National Suicide Prevention Awareness Month comes every September – but not every September comes in the midst of a global pandemic. Not every September comes at a time of unprecedented job loss and housing insecurity, extraordinary levels of anxiety and isolation, and increased dependency on alcohol and other substances. And thankfully, not every Suicide Prevention Awareness Month comes with all of that and a sharp uptick in firearm purchases.

Gun sales typically increase in troubled times, and our country’s current troubles aren’t hard to see. Out of the public eye, however, is another, largely hidden health crisis that’s been raging since long before the COVID-19 pandemic emerged: Firearm suicide. Together, these crises present a uniquely urgent challenge, one that we dare not lose sight of.

Over the past decade, the U.S. has seen a steady rise in deaths by gun suicide, the majority of which were carried out with firearms; in 2018, the most recent year for which the CDC has data, this country saw over 24,000 deaths by firearm suicide.

We don’t yet have figures for deaths by suicide since the emergence of the novel coronavirus, but we do know that in the midst of the pandemic, the CDC reported that 40% of adults said they were struggling with mental health or risky substance use issues as a direct result of the pandemic. We also know that the National Shooting Sports Foundation found that June 2020 gun sales represented a 135.7% increase as compared to June 2019.

Risk factors for suicide have increased since the start of the year, from social isolation, to the fear and reality of living with a life-threatening illness, to access to firearms – and studies show that 90 percent of suicide attempts that involve a firearm are fatal — thereby representing the most lethal form of suicidal act.

Under such difficult circumstances, what can we do, other than raise awareness and check in with our loved ones, to actively keep each other safe? We know that the single most powerful tool at our disposal is reducing access to lethal means – making sure that someone experiencing suicidal thoughts cannot easily put their hands on a gun – but how can we make that happen?

It begins with safer storage. Anyone who owns a firearm and stores it in their home should store that weapon locked, unloaded and separate from ammunition. If someone in the home is at risk of suicide, it’s vital that all keys or lock combinations be inaccessible to that person – better still, those firearms would be stored outside the home altogether.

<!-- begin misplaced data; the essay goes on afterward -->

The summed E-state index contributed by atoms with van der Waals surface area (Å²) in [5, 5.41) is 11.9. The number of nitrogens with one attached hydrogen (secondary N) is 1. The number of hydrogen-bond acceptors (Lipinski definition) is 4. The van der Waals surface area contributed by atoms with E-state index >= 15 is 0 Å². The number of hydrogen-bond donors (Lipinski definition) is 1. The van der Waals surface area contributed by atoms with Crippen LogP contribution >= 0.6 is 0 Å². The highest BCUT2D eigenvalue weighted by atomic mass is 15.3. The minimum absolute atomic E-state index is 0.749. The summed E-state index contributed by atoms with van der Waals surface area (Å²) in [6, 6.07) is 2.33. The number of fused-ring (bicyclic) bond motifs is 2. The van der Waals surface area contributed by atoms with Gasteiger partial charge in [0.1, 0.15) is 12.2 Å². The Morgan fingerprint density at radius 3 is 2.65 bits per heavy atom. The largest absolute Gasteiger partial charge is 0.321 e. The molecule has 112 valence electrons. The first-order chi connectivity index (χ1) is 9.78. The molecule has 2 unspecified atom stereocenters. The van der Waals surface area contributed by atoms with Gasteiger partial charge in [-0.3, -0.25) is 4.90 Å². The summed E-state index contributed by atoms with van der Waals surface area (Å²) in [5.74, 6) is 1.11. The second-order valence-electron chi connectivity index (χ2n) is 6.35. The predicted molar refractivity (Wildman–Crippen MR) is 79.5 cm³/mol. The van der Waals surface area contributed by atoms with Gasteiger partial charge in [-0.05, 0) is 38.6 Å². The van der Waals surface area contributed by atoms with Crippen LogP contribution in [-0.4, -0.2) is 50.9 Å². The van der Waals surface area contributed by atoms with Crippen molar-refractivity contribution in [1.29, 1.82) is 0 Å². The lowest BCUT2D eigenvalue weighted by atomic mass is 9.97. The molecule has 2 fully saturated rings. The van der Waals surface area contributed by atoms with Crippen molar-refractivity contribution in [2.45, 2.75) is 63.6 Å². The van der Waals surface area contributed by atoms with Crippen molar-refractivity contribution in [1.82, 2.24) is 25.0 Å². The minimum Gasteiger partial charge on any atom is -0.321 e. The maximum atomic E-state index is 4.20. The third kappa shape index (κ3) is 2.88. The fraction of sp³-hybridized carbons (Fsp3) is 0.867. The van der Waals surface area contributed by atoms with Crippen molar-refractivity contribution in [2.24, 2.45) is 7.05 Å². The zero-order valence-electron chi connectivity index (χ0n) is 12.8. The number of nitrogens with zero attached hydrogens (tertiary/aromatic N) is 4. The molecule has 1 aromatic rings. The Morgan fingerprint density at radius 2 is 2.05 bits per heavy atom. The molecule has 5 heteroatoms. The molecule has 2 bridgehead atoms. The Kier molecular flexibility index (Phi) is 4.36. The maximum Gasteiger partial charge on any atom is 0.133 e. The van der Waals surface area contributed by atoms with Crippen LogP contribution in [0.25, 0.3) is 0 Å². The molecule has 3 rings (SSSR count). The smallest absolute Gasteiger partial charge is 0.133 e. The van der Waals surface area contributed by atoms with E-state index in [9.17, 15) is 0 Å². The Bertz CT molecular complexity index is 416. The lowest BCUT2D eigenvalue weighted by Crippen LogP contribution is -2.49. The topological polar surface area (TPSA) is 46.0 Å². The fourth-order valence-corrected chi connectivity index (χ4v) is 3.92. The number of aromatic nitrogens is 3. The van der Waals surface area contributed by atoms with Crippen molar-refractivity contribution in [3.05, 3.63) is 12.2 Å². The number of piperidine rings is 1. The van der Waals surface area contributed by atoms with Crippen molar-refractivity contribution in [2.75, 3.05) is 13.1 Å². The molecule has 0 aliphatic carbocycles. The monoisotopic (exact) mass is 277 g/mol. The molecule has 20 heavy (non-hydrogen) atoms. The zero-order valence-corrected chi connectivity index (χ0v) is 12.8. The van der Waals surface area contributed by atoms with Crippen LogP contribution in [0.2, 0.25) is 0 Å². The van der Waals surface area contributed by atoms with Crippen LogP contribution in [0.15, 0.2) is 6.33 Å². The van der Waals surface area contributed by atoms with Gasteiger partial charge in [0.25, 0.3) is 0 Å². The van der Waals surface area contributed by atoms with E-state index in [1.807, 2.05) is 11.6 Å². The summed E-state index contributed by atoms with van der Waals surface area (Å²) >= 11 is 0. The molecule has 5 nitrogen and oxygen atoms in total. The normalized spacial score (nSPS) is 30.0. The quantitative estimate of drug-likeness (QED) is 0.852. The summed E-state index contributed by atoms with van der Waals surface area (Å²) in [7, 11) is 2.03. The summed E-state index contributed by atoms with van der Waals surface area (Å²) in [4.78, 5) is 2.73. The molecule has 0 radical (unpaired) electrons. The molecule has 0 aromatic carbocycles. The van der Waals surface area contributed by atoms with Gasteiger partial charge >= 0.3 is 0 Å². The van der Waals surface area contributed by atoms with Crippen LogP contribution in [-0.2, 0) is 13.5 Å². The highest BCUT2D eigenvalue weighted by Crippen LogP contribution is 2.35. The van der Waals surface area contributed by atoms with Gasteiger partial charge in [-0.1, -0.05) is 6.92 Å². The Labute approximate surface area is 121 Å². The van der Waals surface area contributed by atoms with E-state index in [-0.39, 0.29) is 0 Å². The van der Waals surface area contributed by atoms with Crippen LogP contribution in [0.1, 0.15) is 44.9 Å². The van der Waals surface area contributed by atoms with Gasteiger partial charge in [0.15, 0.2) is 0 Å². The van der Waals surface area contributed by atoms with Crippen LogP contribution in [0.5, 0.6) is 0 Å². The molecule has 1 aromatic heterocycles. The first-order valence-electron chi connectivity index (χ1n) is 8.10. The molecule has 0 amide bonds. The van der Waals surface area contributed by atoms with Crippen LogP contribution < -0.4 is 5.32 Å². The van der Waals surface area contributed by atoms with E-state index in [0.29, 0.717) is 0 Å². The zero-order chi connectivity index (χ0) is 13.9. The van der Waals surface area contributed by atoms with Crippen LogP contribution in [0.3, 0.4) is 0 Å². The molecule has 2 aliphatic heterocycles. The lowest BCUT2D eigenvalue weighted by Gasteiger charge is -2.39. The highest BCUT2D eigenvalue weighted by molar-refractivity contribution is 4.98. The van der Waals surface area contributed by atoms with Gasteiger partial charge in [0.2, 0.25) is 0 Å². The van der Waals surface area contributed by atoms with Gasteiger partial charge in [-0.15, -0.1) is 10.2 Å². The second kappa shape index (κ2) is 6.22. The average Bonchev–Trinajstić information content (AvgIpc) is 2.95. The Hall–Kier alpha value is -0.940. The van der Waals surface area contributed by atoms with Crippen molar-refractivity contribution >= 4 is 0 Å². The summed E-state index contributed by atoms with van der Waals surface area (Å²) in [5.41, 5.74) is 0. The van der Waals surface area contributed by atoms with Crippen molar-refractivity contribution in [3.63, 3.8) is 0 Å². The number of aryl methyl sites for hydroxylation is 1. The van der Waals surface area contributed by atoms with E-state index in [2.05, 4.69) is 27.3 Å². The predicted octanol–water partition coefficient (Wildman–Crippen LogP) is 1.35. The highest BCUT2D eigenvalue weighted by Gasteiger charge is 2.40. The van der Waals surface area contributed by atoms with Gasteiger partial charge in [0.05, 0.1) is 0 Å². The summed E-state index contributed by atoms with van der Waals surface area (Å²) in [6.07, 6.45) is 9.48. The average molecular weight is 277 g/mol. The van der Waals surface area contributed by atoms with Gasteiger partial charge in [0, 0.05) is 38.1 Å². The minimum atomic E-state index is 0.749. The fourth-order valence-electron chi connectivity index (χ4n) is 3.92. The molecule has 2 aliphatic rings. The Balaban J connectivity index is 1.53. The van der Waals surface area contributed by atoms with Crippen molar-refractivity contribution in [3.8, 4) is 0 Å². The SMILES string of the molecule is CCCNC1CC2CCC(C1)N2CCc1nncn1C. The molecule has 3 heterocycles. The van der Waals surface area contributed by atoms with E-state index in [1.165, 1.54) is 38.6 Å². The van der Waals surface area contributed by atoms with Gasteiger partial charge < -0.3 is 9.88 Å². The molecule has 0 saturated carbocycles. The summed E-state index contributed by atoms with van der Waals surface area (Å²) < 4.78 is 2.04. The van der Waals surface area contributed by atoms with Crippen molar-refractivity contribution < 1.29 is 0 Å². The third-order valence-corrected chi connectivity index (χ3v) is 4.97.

With many gun stores open and firearm sales growing, it’s imperative that store owners display firearm suicide prevention materials both prominently and discretely, so that customers can easily see them, and easily take what they need. This may mean placing these materials at the cash register as well as in the aisles and public bathrooms, and also including them in the bags shoppers use to carry their purchases home. We should approach gun violence in the same way we approach informing people publicly about the risks of cigarettes, where the dangers are clearly presented on the boxes of the products themselves.

We must also increase access to “lethal means safety counseling,” in which health care providers help patients and loved ones find ways to reduce access to firearms, if only temporarily, during times of elevated risk of suicide. As many people turn to telehealth appointments, it’s important that providers screen for suicidal ideation and engage in lethal means safety counseling wherever appropriate.

And lastly, we must increase awareness of and enforce existing extreme risk protection laws. Such orders temporarily prohibit the purchase and possession of firearms and/or require the removal of firearms from individuals at risk of suicide; states and localities must provide explicit guidance on how to obtain an extreme risk protection order; local law enforcement and courts can provide further direction. Nineteen states and the District of Columbia have extreme risk laws; we must also do what we can to expand their scope across the United States. 

The American people are living through exceptionally difficult days; ensuring that a struggling individual doesn’t have easy access to a firearm during this crisis could mean the difference between life and death. I know this from personal experience – 10 years ago, I survived a suicide attempt; if I’d had access to a gun, I very well might not have.

There are no easy answers to the pain and suffering that so many are facing, and on exceptionally hard days, it can feel that there’s only one solution. By making it harder to access firearms, we’ll be ensuring that more of our fellow Americans, more of our loved ones, are able to overcome a suicidal crisis and remain here with us, to help build a better tomorrow.

Dakota Jablon is suicide prevention specialist at the Educational Fund to Stop Gun Violence and director of federal affairs at the Coalition to Stop Gun Violence.